Jones was born into slavery near Wilmington in 1806. Able to purchase the freedom of his wife and all but one of his children, he followed them north in 1849 by stowing away on a brig to New York. In the northeast and in Canada, he spoke as a preacher and abolitionist, writing his memoir, The Experience of Thomas Jones, in 1854, as a way to raise funds to buy his eldest child’s freedom.
The non-profit North Carolina Writers’ Network is the state’s oldest and largest literary arts services organization devoted to all writers at all stages of development. For additional information, visit www.ncwriters.org.
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CLEVELAND, OH—We live in a world dominated by sound bites, inflammatory headlines, and 30-second soapbox diatribes. More often than, not, it is the loudest voice that gets heard.
How then should poets respond? Is there room for poets to move in the spaces between, in the margins and mortar, and to do so in a powerful way that lets them cut through the noise and touch readers in an authentic way?
On Tuesday, March 12 at 7:00 pm, poet Leila Chatti will lead the online class "Hush: Writing the Quiet Poem."
Registration is closed.
This course is capped at forty (40) registrants, first-come, first-served. There is a $30 fee to register.
In a time of seemingly endless bustle and noise, a quiet moment can be rare or too easily overlooked. In this workshop, we’ll turn the volume down and discuss how to notice and render the poetry of these “ordinary” moments. Using the work of masters such as Mary Oliver, Jane Hirshfield, Li-Young Lee, and Louise Glück, we will learn how to best use the tools of breath, space, syntax, and the line, and to recognize and communicate the power and beauty in what does not shout for attention, but quietly demands it.
Leila Chatti is a Tunisian-American poet and author of the chapbooks Ebb (Akashic Books, 2018) and Tunsiya/Amrikiya, the 2017 Editors' Selection from Bull City Press. She is the recipient of scholarships from the Tin House Writers’ Workshop, The Frost Place, and the Key West Literary Seminar; grants from the Barbara Deming Memorial Fund and the Helene Wurlitzer Foundation; and fellowships from the Fine Arts Work Center in Provincetown, the Wisconsin Institute for Creative Writing, and Cleveland State University, where she is the inaugural Anisfield-Wolf Fellow in Publishing and Writing.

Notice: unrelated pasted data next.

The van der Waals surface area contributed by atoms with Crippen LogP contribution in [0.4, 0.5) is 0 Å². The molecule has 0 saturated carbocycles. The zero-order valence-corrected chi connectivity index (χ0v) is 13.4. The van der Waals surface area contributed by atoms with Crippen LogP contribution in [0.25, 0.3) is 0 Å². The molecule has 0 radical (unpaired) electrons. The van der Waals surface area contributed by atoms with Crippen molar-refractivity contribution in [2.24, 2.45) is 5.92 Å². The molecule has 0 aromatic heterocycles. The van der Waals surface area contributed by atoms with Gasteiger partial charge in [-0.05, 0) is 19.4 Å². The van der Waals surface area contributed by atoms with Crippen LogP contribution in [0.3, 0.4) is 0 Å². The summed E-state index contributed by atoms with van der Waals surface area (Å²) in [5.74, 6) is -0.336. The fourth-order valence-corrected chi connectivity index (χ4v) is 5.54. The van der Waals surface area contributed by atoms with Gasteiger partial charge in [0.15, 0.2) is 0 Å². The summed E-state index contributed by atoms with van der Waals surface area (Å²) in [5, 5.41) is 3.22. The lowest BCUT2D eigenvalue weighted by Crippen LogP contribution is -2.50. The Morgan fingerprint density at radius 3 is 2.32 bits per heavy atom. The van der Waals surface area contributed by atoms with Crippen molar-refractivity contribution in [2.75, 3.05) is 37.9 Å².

Her poems have received awards from Ploughshares' Emerging Writer's Contest, Narrative's 30 Below Contest, the Gregory O’Donoghue International Poetry Prize, and the Academy of American Poets. In 2017, she was the first North African poet to be shortlisted for the Brunel International African Poetry Prize. She is the Consulting Poetry Editor for the Raleigh Review and her work appears in Ploughshares, Tin House, American Poetry Review, Virginia Quarterly Review, Kenyon Review Online, and elsewhere.
"Hush: Writing the Quiet Poem" is the North Carolina Writers' Network's fourth and final offering in their 2018-2019 Winter Series of online classes.
"This program is a great way for writers from all over North Carolina to connect without having the hassle of driving somewhere and finding parking," said NCWN communications director Charles Fiore. "Online classes offer top-shelf instruction for a fraction of the cost, and the software itself is very intuitive and easy to use."
The online class "Hush: Writing the Quiet Poem" is available to anyone with an internet connection, or who even owns just a telephone. Instructions for accessing the online class on Tuesday, March 12, will be sent to registrants no less than twenty-four hours prior to the start of class.
The nonprofit North Carolina Writers’ Network is the state’s oldest and largest literary arts services organization devoted to writers at all stages of development. For additional information, visit www.ncwriters.org.